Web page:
2. Hork derives from the cartoon character Ren Hoëk (pronounced “Hork”), the mentally unstable Chihuahua on TV’s “Ren and Stimpy.”

3. Hork is an onamatopoeic approximation of the sound a cat makes when coughing up a hairball.

4. Hork is a corruption of hawk, a 16th-century imitative word defined as “to attempt audibly to raise phlegm by clearning the throat.”

Any or all of these may be correct, so take your choice.

The Bard of Buffalo Bayou coughs up rhymeballs with distressing frequency.  There is no known cure for his condition. 

            Whenever I decide to hork, 
            It depends on how I feel, 
            As to whether I hork a haunch of pork 
            Or hork a hunk of veal. 

            I hork whatever is on my fork, 
            And I hork it through my nose, 
            I have even horked a cork 
            And a piece of garden hose. 

            I once horked something through my throat 
            That was rough and tasted bad, 
            I felt I’d horked a billy goat— 
            And, sure enough, I had!            


Monday, April 8, 2013

Hero Worship

John Montagu (1718-1792), the 4th Earl of Sandwich, who ordered his dinner meat served between two slices of bread so he could keep playing cribbage without getting the cards greasy, didn’t really invent the sandwich. People had been eating meat between pieces of bread for millennia—but his waggish friends thought it funny to call food served in that manner a “sandwich.”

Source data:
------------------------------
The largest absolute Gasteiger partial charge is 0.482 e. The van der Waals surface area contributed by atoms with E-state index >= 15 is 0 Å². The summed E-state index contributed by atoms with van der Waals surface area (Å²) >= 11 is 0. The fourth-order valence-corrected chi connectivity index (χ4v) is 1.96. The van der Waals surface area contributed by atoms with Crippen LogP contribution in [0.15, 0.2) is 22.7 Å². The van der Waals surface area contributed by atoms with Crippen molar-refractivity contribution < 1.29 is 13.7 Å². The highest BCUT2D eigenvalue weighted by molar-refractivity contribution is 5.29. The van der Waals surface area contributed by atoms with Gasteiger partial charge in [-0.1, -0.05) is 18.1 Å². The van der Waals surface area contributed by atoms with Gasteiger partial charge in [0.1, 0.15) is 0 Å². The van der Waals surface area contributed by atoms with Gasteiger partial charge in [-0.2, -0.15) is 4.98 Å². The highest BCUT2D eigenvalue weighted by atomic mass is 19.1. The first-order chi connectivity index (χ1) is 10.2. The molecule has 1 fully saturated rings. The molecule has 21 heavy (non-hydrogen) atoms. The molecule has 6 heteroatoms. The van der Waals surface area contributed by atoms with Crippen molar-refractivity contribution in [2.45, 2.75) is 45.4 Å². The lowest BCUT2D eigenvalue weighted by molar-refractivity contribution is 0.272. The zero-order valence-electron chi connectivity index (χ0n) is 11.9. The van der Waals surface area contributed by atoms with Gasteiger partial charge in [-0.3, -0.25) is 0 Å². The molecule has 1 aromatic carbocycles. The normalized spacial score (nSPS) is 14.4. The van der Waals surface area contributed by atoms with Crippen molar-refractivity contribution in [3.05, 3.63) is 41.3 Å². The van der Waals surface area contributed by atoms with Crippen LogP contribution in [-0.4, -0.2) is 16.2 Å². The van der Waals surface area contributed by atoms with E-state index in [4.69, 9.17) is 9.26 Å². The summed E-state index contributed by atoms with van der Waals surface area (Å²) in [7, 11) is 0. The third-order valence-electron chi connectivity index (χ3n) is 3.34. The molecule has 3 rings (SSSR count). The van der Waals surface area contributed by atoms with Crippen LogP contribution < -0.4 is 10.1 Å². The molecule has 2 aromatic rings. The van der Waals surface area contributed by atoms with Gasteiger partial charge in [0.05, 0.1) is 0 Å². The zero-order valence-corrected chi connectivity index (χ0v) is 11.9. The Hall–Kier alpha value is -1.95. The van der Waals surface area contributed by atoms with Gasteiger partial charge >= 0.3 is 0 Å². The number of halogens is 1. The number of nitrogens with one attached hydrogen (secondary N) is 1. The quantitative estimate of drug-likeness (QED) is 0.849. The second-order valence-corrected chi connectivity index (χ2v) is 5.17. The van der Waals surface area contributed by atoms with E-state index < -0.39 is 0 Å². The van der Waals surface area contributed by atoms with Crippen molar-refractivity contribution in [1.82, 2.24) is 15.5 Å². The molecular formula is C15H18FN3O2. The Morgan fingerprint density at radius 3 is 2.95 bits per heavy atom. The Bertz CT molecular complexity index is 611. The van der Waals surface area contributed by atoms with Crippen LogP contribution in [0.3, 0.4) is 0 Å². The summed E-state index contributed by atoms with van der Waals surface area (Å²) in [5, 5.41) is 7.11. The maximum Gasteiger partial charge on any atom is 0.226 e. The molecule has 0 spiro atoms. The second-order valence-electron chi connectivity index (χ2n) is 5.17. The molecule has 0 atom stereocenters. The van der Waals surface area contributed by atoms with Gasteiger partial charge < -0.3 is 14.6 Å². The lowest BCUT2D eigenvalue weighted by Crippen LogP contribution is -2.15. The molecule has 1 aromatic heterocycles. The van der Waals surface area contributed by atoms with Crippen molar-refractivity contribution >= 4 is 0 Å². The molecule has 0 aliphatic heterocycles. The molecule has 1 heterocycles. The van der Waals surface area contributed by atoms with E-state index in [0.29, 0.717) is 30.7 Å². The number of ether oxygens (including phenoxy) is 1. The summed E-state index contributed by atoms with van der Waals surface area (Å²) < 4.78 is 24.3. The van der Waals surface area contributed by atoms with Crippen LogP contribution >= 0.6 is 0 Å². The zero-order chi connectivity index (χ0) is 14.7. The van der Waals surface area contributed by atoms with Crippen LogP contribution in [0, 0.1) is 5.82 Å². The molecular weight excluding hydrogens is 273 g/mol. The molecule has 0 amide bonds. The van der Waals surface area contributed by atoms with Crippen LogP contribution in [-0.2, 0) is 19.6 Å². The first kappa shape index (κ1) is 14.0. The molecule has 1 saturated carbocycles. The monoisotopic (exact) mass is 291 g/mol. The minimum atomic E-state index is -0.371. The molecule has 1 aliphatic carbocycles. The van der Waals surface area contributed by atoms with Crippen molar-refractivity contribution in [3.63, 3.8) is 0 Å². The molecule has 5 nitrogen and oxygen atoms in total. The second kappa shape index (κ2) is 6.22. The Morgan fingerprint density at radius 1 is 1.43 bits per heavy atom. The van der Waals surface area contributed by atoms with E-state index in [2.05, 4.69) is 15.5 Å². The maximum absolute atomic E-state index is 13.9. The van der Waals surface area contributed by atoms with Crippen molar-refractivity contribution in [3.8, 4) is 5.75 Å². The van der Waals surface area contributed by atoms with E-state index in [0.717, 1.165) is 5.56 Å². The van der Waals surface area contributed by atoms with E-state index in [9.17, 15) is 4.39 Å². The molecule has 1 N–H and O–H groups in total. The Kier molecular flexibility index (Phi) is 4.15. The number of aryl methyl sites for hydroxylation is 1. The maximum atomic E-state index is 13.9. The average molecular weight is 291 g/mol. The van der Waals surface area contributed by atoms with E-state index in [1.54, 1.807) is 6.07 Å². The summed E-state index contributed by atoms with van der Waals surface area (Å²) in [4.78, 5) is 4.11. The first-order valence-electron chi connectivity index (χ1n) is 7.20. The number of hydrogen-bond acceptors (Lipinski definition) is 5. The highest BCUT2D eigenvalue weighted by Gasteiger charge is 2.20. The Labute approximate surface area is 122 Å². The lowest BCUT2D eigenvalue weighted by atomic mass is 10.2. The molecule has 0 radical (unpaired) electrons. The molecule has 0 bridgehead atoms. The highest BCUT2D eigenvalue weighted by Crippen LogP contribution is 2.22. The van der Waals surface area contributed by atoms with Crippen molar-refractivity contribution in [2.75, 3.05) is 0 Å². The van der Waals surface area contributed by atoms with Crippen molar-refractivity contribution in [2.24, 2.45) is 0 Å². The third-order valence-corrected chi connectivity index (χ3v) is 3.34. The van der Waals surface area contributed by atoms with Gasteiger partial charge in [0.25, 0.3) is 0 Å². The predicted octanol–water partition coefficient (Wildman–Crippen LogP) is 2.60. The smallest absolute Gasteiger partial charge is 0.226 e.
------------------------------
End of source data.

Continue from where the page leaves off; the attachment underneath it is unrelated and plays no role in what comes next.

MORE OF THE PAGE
One popular variety of the Earl’s delight is known today by many names in different regions: po-boy, submarine, hero, hoagie, grinder, blimpie, torpedo, rocket, zeppelin or zep, bomber and bap. The origin of some of these names is obvious when one looks at the sandwich, which consists of an oblong roll of French or Italian bread, sliced lengthwise, and filled with some combination of meats, cheeses, fish, lettuce, tomato, pickles, peppers, onions, and condiments.   The shape of such a concoction is clearly reminiscent of such devices as a submarine, a torpedo, a rocket, a blimp, a zeppelin, or a bomber.

But what about po-boy, hoagie, hero, grinder, and bap?  The stories are as varied as the ingredients of the sandwiches. 

The most likely origin of the po-boy (a dialectical version of “poor boy”) was in the New Orleans restaurant of Benny and Clovis Martin, both former streetcar conductors. During a streetcar strike in 1929, the Martins helped their erstwhile colleagues by serving them free sandwiches, filled with odd scraps of beef. The restaurant staff jokingly referred to the strikers as "poor boys", and soon the sandwiches themselves took on that name.